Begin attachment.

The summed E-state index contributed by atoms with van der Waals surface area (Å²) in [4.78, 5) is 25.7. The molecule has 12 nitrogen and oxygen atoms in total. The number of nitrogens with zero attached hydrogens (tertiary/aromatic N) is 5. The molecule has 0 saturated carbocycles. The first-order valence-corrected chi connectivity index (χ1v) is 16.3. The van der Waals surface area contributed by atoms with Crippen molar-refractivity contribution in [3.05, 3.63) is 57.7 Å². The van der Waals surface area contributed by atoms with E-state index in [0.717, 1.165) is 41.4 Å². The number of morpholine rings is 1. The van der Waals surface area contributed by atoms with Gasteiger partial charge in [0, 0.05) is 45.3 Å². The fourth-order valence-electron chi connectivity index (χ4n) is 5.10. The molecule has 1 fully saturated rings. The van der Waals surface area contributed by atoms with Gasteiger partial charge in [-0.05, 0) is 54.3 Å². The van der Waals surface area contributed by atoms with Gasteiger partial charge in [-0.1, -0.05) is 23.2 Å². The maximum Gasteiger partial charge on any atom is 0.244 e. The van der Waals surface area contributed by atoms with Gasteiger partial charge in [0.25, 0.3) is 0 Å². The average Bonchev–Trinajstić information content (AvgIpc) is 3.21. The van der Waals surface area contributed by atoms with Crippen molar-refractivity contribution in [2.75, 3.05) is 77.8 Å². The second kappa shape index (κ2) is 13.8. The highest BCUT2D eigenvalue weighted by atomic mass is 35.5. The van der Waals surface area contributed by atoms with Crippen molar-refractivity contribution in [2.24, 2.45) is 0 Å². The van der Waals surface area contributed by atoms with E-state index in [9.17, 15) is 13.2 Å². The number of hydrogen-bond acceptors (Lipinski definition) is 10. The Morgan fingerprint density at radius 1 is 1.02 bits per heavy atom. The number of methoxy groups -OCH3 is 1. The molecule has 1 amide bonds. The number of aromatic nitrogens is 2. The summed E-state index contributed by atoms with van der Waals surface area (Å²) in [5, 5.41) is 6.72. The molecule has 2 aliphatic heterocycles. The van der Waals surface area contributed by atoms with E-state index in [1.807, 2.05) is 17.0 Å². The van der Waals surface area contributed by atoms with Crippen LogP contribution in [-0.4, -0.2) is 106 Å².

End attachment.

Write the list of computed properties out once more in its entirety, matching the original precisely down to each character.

The summed E-state index contributed by atoms with van der Waals surface area (Å²) in [4.78, 5) is 25.7. The molecule has 12 nitrogen and oxygen atoms in total. The number of nitrogens with zero attached hydrogens (tertiary/aromatic N) is 5. The molecule has 0 saturated carbocycles. The first-order valence-corrected chi connectivity index (χ1v) is 16.3. The van der Waals surface area contributed by atoms with Crippen molar-refractivity contribution in [3.05, 3.63) is 57.7 Å². The van der Waals surface area contributed by atoms with E-state index in [0.717, 1.165) is 41.4 Å². The number of morpholine rings is 1. The van der Waals surface area contributed by atoms with Gasteiger partial charge in [0, 0.05) is 45.3 Å². The fourth-order valence-electron chi connectivity index (χ4n) is 5.10. The molecule has 1 fully saturated rings. The van der Waals surface area contributed by atoms with Gasteiger partial charge in [-0.05, 0) is 54.3 Å². The van der Waals surface area contributed by atoms with Gasteiger partial charge in [-0.1, -0.05) is 23.2 Å². The maximum Gasteiger partial charge on any atom is 0.244 e. The van der Waals surface area contributed by atoms with Gasteiger partial charge in [0.25, 0.3) is 0 Å². The average Bonchev–Trinajstić information content (AvgIpc) is 3.21. The van der Waals surface area contributed by atoms with Crippen molar-refractivity contribution in [2.75, 3.05) is 77.8 Å². The second kappa shape index (κ2) is 13.8. The highest BCUT2D eigenvalue weighted by atomic mass is 35.5. The van der Waals surface area contributed by atoms with Crippen molar-refractivity contribution in [2.24, 2.45) is 0 Å². The van der Waals surface area contributed by atoms with E-state index in [9.17, 15) is 13.2 Å². The number of hydrogen-bond acceptors (Lipinski definition) is 10. The Morgan fingerprint density at radius 1 is 1.02 bits per heavy atom. The number of methoxy groups -OCH3 is 1. The molecule has 1 amide bonds. The number of aromatic nitrogens is 2. The summed E-state index contributed by atoms with van der Waals surface area (Å²) in [5, 5.41) is 6.72. The molecule has 2 aliphatic heterocycles. The van der Waals surface area contributed by atoms with E-state index in [1.807, 2.05) is 17.0 Å². The van der Waals surface area contributed by atoms with Crippen LogP contribution in [-0.4, -0.2) is 106 Å².